An integration of Canadian foreign policy with the Global Goals for Sustainable Development, including a universal approach and an understanding that none of the goals are achievable in isolation




We are particularly encouraged that your platform includes an affirmation of the universality of the 17 Global Goals for Sustainable Development. For Canada to be credible internationally we must be prepared to look squarely at our domestic reality, and to address our own atrocities and challenges in concrete ways. For example, a national inquiry on Missing and Murdered Aboriginal Women in Canada will have impact along highway sixteen. It will speak volumes to the provinces. And it is paramount to our obligations to the International Declaration on the Rights of Indigenous Peoples, an agreement that Canada has much to catch up on. We are particularly encouraged that you indicate that you will take a cooperative approach, and remind you that few are better placed than the Provincial and Regional Councils for International Cooperation to support national consultation, capacity development and public engagement on these issues.




      A renewed affirmation regarding the role of civil society as development actors in our own right




We look forward to an increase in consultation with and programmatic support to civil society as development actors in our own right. We understand that the full engagement of youth is something you will champion, and we are encouraged by your commitment to reignite Canadian leadership. We look forward to working with the Canadian government to develop and implement an inclusive national strategy for doing so.




      A genuine commitment to engage Canadians as active global citizens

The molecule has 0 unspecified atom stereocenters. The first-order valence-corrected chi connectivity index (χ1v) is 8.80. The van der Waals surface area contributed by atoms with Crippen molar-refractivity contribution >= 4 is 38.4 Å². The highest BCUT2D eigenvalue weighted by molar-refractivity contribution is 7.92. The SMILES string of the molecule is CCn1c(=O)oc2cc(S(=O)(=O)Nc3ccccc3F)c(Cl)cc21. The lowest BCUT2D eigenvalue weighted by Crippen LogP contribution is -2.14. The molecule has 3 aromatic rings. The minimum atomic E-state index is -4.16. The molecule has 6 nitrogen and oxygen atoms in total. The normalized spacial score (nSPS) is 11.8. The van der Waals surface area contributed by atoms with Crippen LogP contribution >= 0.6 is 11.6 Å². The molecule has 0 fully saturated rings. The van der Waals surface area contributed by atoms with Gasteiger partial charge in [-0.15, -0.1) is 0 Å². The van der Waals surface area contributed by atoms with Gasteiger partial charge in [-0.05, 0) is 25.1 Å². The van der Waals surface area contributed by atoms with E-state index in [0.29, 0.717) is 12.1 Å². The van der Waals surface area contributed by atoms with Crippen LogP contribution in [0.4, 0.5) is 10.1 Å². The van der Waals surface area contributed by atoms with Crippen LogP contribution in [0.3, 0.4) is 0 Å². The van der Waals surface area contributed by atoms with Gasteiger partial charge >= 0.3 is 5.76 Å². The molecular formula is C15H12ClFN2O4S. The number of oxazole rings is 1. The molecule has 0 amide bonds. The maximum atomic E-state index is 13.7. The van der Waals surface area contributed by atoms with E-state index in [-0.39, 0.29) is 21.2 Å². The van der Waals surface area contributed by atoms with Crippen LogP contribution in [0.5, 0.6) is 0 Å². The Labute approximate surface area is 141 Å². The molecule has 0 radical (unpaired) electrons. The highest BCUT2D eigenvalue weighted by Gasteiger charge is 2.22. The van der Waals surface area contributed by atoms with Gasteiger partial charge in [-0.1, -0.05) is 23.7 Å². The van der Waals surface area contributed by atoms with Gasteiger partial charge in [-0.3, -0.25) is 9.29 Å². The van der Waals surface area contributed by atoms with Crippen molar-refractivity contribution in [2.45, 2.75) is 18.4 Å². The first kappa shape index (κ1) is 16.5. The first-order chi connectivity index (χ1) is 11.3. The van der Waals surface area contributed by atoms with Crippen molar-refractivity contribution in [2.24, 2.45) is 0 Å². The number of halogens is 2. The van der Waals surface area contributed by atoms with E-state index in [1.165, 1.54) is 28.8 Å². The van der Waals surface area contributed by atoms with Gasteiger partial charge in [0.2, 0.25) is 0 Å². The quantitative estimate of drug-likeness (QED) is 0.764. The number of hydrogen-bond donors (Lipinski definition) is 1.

You have personally demonstrated that engaging Canadians has an impact. Your own efforts to travel to all regions of the country to inspire a new narrative of Canada exemplifies the significance of and potential for citizen engagement in international cooperation, particularly for and by youth. Canadians need and want access to inclusive, diverse and multiple platforms that unpack the root causes and consequences of global inequality and poverty, and identify calls to collective and global action. The Provincial and Regional Councils are well-placed and have requisite expertise to assist your government and civil society in this endeavour.

We look forward to an exciting four-year mandate that positions Canada as a global leader in international cooperation and sustainable development. Whether it be assisting with refugees, humanitarian aid, engaging the Canadian public, working through partnership, tackling enormously complex issues like climate change, peacekeeping, managing post-conflict development, or lending expertise through consultation, we assure you that we and the nearly 400 member organizations we represent are eager to work together, and are proud, in this moment, to be Canadian.